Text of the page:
The second article that we commend to your attention builds on cybersecurity compliance to achieve “cybersecurity resilience.” This article is entitled: “Resilience Crucial to Combat Persistent Cyber Threats,” in the June 23, 2014, issue of Business Insurance, which is accessible online. The premise of this article is that an organization has to plan for the unexpected, and ‘[c]yber resilience makes the assumption that you can’t prevent’ cyber attacks.” As a result, an “important element of achieving cyber resilience is aligning security measures with business objectives,” with “risk driving the conversation.” This is an important consideration and is consistent with not only the risk analysis foundation of the OCR’s HIPAA Security Rule and Meaningful Use Security Measures administered by the HHS Centers for Medicare & Medicaid Services (CMS), but also with OCR’s Security Audit Protocols, which can be accessed online. Each protocol begins with the statement: “Inquire of management …,” which puts the focus on business—policies and procedures—rather on just technology. The key provisions of the HIPAA Security Rule Administrative implementation specifications are the ones dealing with timely and effective recovery from a security incident or breach through contingency plans, recognizing that such incidents or breaches are “inevitable,” but adverse business consequences can be minimized through preparation.
These two articles highlight the importance of what we are trying to accomplish at HIPAA Safeguard, namely, providing covered entities and business associates with the tools to achieve compliance to mitigate risks and resilience to recover from an incident or breach should it occur. HIPAA Safeguard policies and procedures cover the standards and implementation specifications of the HIPAA Privacy and Security Rules and HIPAA Act Breach Notification Rule, and provide a concordance linking Stage 1 and 2 Meaningful Use Security Measures to HIPAA Security implementation specifications. With National Institute of Standards and Technology (NIST) guidance and reference material that accompanies each of the policies and procedures, a covered entity or business associate can readily tailor these required HIPAA/HITECH Act safeguard policies and procedures to a specific business operational environment to demonstrate compliance and achieve resilience once the policies and procedures are implemented. As the two Resolution Agreements referenced in this posting indicate, achieving compliance prior to an investigation related to a breach—or a random compliance audit—is significantly less costly than a determination of noncompliance afterward.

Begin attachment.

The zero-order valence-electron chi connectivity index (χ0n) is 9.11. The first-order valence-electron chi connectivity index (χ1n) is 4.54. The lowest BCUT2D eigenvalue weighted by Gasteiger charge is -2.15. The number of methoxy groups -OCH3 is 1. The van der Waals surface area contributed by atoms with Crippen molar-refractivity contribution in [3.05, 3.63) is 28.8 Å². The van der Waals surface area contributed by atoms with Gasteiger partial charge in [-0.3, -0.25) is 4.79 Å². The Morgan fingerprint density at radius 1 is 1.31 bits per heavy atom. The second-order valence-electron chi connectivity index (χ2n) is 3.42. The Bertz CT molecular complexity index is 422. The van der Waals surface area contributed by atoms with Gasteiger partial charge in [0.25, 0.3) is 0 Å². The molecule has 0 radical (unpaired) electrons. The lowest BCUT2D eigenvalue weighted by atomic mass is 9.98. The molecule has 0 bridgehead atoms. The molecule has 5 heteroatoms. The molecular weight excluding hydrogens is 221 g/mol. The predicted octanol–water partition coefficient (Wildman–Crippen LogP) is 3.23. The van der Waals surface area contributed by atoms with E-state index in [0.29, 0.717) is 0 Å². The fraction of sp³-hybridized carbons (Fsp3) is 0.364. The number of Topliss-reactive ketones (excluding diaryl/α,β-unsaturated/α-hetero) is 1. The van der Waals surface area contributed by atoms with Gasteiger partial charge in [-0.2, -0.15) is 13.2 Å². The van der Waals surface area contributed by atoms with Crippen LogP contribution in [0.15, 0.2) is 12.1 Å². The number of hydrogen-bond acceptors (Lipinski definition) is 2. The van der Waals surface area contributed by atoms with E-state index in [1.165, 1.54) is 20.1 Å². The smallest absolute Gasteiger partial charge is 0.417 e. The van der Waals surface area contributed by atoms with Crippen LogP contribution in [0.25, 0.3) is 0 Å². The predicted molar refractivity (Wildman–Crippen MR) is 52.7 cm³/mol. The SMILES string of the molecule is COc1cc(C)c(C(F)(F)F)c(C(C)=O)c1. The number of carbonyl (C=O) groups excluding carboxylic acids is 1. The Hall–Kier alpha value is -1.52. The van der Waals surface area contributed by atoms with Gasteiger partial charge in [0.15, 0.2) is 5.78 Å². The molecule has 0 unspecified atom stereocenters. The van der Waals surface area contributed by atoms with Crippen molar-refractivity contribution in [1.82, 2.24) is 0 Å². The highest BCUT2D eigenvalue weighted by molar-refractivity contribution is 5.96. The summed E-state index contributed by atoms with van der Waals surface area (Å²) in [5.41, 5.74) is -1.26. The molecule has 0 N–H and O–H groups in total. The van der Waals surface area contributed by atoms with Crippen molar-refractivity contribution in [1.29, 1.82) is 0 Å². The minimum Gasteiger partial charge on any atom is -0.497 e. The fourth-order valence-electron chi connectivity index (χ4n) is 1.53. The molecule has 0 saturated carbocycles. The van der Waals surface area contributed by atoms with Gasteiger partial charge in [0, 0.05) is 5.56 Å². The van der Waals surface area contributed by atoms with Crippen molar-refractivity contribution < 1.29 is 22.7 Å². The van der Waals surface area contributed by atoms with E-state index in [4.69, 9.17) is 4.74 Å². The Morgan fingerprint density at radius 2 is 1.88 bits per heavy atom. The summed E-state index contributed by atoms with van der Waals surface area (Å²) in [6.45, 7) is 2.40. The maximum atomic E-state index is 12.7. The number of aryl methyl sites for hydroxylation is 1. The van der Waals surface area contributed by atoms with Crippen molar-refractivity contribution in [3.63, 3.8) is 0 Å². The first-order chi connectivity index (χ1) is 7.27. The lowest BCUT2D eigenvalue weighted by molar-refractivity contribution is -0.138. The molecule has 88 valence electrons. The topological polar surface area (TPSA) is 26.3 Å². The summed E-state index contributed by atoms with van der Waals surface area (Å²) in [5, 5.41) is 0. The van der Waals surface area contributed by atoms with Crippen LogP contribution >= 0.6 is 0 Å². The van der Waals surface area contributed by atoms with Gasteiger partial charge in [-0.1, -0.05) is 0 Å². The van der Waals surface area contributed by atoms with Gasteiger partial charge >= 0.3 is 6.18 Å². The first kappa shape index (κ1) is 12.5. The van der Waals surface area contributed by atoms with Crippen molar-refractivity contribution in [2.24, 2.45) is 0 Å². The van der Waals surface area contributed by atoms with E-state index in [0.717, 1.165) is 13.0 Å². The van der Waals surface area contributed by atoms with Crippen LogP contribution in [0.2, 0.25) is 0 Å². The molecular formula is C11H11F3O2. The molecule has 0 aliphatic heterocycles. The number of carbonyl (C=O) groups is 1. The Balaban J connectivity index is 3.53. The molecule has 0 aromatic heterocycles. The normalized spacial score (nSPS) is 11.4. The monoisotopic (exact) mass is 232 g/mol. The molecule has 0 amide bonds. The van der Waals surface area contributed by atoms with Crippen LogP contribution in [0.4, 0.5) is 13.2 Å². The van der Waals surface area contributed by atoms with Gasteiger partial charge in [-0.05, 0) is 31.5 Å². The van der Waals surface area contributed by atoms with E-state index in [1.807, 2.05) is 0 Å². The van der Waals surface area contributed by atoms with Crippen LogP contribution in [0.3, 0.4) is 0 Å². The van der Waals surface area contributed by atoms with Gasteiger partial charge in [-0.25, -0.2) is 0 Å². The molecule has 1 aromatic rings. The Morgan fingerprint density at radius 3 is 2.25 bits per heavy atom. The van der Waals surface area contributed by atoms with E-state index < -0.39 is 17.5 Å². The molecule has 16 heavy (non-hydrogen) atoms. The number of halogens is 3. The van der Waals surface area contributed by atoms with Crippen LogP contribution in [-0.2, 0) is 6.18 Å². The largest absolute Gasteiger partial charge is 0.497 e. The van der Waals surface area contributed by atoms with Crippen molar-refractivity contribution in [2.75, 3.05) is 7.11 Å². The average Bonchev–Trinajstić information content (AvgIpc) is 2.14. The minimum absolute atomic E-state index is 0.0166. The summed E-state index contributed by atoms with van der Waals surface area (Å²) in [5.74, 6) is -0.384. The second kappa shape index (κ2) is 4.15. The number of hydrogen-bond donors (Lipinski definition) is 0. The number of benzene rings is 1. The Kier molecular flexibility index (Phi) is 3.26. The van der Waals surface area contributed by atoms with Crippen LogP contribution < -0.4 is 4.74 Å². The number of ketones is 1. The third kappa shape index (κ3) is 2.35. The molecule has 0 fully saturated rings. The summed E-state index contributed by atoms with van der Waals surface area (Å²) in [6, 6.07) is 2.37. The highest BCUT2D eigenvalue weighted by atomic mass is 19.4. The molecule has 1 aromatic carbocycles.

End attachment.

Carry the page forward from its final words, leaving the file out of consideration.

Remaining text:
About the author: Ed Jones is an author, and owner and CEO of Cornichon Healthcare Select, LLC, Seabrook Island, SC, which provides consulting services pertaining to HIPAA/HITECH Act privacy and security compliance, and design of mobile strategies for healthcare transactions. At Cornichon’s Website, at www.HIPAASafeguard.net, Ed offers online privacy and security safeguard guidance and reference tools and policies and procedures for achieving compliance with HIPAA Privacy, Security, and Breach Notification Final Rule and Stage 1 and 2 Meaningful Use Security Measure compliance. He also is President of HIPAA, LLC, which owns www.HIPAA.com and www.HIPAASchool.com that provide accredited privacy and security training for covered entities and business associates. Ed is the co-author with Carolyn Hartley of ten books for the American Medical Association (AMA) and the American Dental Association (ADA). This post has been syndicated with the authors permission.